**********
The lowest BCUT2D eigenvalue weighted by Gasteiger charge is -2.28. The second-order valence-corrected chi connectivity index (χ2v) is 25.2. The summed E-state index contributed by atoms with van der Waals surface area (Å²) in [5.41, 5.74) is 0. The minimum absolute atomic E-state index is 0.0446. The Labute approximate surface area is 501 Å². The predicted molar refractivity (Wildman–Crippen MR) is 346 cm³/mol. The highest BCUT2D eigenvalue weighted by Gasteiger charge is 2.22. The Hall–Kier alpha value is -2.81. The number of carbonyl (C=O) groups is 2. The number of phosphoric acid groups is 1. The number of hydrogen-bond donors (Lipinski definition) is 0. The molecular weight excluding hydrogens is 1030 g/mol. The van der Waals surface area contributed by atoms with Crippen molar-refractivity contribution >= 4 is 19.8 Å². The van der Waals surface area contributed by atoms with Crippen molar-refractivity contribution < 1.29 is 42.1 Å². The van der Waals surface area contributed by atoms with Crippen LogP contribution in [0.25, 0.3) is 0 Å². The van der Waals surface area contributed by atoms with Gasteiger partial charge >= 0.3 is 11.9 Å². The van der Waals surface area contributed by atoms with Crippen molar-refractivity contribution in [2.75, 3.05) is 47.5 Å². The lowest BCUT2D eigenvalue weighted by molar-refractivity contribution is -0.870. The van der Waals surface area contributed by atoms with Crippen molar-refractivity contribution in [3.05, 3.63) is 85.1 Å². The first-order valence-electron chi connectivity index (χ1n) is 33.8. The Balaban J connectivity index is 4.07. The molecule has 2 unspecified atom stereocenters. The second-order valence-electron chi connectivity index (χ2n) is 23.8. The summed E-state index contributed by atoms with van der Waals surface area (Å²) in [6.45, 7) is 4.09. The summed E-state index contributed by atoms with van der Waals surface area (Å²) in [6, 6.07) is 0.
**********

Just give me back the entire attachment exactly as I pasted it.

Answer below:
The lowest BCUT2D eigenvalue weighted by Gasteiger charge is -2.28. The second-order valence-corrected chi connectivity index (χ2v) is 25.2. The summed E-state index contributed by atoms with van der Waals surface area (Å²) in [5.41, 5.74) is 0. The minimum absolute atomic E-state index is 0.0446. The Labute approximate surface area is 501 Å². The predicted molar refractivity (Wildman–Crippen MR) is 346 cm³/mol. The highest BCUT2D eigenvalue weighted by Gasteiger charge is 2.22. The Hall–Kier alpha value is -2.81. The number of carbonyl (C=O) groups is 2. The number of phosphoric acid groups is 1. The number of hydrogen-bond donors (Lipinski definition) is 0. The molecular weight excluding hydrogens is 1030 g/mol. The van der Waals surface area contributed by atoms with Crippen molar-refractivity contribution >= 4 is 19.8 Å². The van der Waals surface area contributed by atoms with Crippen molar-refractivity contribution < 1.29 is 42.1 Å². The van der Waals surface area contributed by atoms with Crippen LogP contribution in [0.25, 0.3) is 0 Å². The van der Waals surface area contributed by atoms with Gasteiger partial charge >= 0.3 is 11.9 Å². The van der Waals surface area contributed by atoms with Crippen molar-refractivity contribution in [2.75, 3.05) is 47.5 Å². The lowest BCUT2D eigenvalue weighted by molar-refractivity contribution is -0.870. The van der Waals surface area contributed by atoms with Crippen molar-refractivity contribution in [3.05, 3.63) is 85.1 Å². The first-order valence-electron chi connectivity index (χ1n) is 33.8. The Balaban J connectivity index is 4.07. The molecule has 2 unspecified atom stereocenters. The second-order valence-electron chi connectivity index (χ2n) is 23.8. The summed E-state index contributed by atoms with van der Waals surface area (Å²) in [6.45, 7) is 4.09. The summed E-state index contributed by atoms with van der Waals surface area (Å²) in [6, 6.07) is 0.